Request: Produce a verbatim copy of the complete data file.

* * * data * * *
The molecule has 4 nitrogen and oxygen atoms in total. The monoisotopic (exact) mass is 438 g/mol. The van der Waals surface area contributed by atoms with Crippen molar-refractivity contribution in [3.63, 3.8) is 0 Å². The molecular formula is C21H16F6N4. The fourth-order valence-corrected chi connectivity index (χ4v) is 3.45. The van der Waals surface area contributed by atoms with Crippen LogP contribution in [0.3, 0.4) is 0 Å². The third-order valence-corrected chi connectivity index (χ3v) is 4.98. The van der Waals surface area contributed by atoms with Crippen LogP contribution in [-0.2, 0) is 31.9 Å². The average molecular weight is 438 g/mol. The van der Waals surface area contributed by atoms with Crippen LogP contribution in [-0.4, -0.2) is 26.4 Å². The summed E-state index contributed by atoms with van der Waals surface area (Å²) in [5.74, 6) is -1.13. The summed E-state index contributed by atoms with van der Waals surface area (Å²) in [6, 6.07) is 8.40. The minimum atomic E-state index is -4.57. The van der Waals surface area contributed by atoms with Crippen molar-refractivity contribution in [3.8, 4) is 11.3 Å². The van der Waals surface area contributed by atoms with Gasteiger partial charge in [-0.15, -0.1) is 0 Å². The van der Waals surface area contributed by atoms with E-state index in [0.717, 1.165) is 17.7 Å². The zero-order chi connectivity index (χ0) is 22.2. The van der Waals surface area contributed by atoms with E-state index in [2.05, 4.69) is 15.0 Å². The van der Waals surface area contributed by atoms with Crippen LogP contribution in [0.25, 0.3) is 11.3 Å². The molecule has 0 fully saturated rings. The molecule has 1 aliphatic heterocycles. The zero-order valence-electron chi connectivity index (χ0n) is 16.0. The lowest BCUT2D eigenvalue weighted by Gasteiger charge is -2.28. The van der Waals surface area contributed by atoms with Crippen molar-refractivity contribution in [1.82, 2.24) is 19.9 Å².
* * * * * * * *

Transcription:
The molecule has 4 nitrogen and oxygen atoms in total. The monoisotopic (exact) mass is 438 g/mol. The van der Waals surface area contributed by atoms with Crippen molar-refractivity contribution in [3.63, 3.8) is 0 Å². The molecular formula is C21H16F6N4. The fourth-order valence-corrected chi connectivity index (χ4v) is 3.45. The van der Waals surface area contributed by atoms with Crippen LogP contribution in [0.3, 0.4) is 0 Å². The third-order valence-corrected chi connectivity index (χ3v) is 4.98. The van der Waals surface area contributed by atoms with Crippen LogP contribution in [-0.2, 0) is 31.9 Å². The average molecular weight is 438 g/mol. The van der Waals surface area contributed by atoms with Crippen LogP contribution in [-0.4, -0.2) is 26.4 Å². The summed E-state index contributed by atoms with van der Waals surface area (Å²) in [5.74, 6) is -1.13. The summed E-state index contributed by atoms with van der Waals surface area (Å²) in [6, 6.07) is 8.40. The minimum atomic E-state index is -4.57. The van der Waals surface area contributed by atoms with Crippen molar-refractivity contribution in [3.8, 4) is 11.3 Å². The van der Waals surface area contributed by atoms with Gasteiger partial charge in [-0.15, -0.1) is 0 Å². The van der Waals surface area contributed by atoms with E-state index in [0.717, 1.165) is 17.7 Å². The zero-order chi connectivity index (χ0) is 22.2. The van der Waals surface area contributed by atoms with E-state index in [2.05, 4.69) is 15.0 Å². The van der Waals surface area contributed by atoms with Crippen LogP contribution in [0.25, 0.3) is 11.3 Å². The molecule has 0 fully saturated rings. The molecule has 1 aliphatic heterocycles. The zero-order valence-electron chi connectivity index (χ0n) is 16.0. The lowest BCUT2D eigenvalue weighted by Gasteiger charge is -2.28. The van der Waals surface area contributed by atoms with Crippen molar-refractivity contribution in [1.82, 2.24) is 19.9 Å².